ISLAMABAD: An evening with a living legend of Pakistani performing arts and literary, Zia Mohyeddin, was held at the Pakistan National Council of the Arts (PNCA) on Saturday.
The event, titled Sham-i-Zauq Zia Mohyeddin Kay Saath, featured Mr Mohyeddin as he relived fond memories of pre-partition India and post-independence Pakistan’s golden era of literature and discussed the transformation of society and its decline by presenting selected works of literature and music.
The evening was organised by Islamabad-based NGO Rozan as a fundraiser.
Dressed in a light grey suit, Mr Mohyeddin walked on stage to a standing ovation. He recited selected pieces of literature, interspersed with sitar music by Rawalpindi musician Ustad Nafees Khan.
He began by reciting poetry and prose by Ghalib, including a letter he wrote to a friend narrating his indignation with the hypocrisy of society, economics and the social backwardness of Muslims, the crumbling feudal social structure, norms, political turmoil and tragedies of migration and the varieties, qualities and historical background of mangoes.
Then he changed the mood with a reading of a satirical masterpiece by the famous short story writer Krishan Chandra about his friend Dulat Ram in which he highlighted the issue of population growth.
Mr Mohyeddin began his professional career at Radio Pakistan after graduating from Government College Lahore in 1949. He moved to Radio Australia and then to the United Kingdom to study at the Royal Academy of Dramatic Art.
On his return, he ventured in producing, directing and acting in Urdu and English plays, but left after two years on a British Council fellowship to study directing. He performed in the play A Passage to India, as well as classic films such as Lawrence of Arabia and The Sailor from Gibraltar.
On Sunday he also recited N.M. Rashid’s Dream, a still-relevant depiction of the situation in India and Pakistan, the unfulfilled dreams millions of people had pinned on independence and the dreams sold to the underprivileged by political jugglers.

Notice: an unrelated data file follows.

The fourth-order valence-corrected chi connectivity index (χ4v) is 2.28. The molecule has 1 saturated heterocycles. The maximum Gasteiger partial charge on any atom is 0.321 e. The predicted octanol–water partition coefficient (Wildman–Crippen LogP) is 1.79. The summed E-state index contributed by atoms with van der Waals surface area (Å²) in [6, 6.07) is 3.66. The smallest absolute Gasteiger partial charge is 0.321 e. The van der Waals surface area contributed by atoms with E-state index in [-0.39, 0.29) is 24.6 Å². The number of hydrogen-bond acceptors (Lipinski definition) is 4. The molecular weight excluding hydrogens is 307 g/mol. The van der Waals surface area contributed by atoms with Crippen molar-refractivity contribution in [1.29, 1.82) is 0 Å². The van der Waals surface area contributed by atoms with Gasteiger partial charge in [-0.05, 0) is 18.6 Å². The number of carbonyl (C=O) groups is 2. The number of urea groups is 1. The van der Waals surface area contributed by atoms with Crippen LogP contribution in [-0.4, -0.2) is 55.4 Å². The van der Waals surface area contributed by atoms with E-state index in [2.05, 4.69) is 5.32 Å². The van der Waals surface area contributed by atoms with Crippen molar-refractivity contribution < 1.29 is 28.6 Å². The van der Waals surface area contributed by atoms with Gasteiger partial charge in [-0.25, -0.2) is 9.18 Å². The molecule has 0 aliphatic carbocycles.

Then Mr Mohyeddin transitioned away from melancholy by reading a thumri – a form of Indian classical music –Lalit in Bhairo thaat accompanied by Ustad Nafees Khan.
He also read satirical writing by Pitras Bukhari, Mushtaq Yousufi, a parody by Ibn-i-Insha about Faiz, an excerpt from Intizar Hussain’s autobiography about the poet Mubarak Ahmed and his perspective on prominent women such as Kishwar Naheed, Benazir Bhutto, Sara Shugufta and Hema Malini.
He then recited Faiz’ Shaam, accompanied by singing and sitar by Ustad Nafees Khan.
At the end, Mr Mohyeddin read a satirical excerpt from his own autobiography about childhood memory that had the audience in stitches.
Earlier in the evening, actor, director and composer Arshad Mehmood gave a brief introductory speech during which he read an excerpt from Mushtaq Ahmed Yousufi’s Zar Gushat, a tribute to Mr Mohyeddin’s vast reading, his understanding of the selection and art of reading, and his captivating voice and narration of literary masterpieces.
Mr Mehmood is best known for composing music for Faiz’ ghazals and national songs, and has acted in popular television shows such as Aangan Terha, Dhoop Kinari, Ankahi and the hit comedy Fifty-Fifty. He also acted in the film Khamosh Pani in 2003.
Speaking at the start of the event, Rozan founding member and psychiatrist Dr Ambreen Ahmad said Rozan since its inception had worked on issues related to the sexual abuse of children and their emotional and mental wellbeing through counselling.
The organisation is currently undertaking four projects – Zeest, Rabta, Hamqadam and Aangan, for which Sunday’s fundraiser was held.
Dr Ahmad highlighted rising incidents of violence against children, saying one in six girls and one in 20 boys are sexually abused in Pakistan. She reaffirmed her organisation’s commitment to continue their efforts to eliminate this scourge from society.
Published in Dawn, August 13th, 2018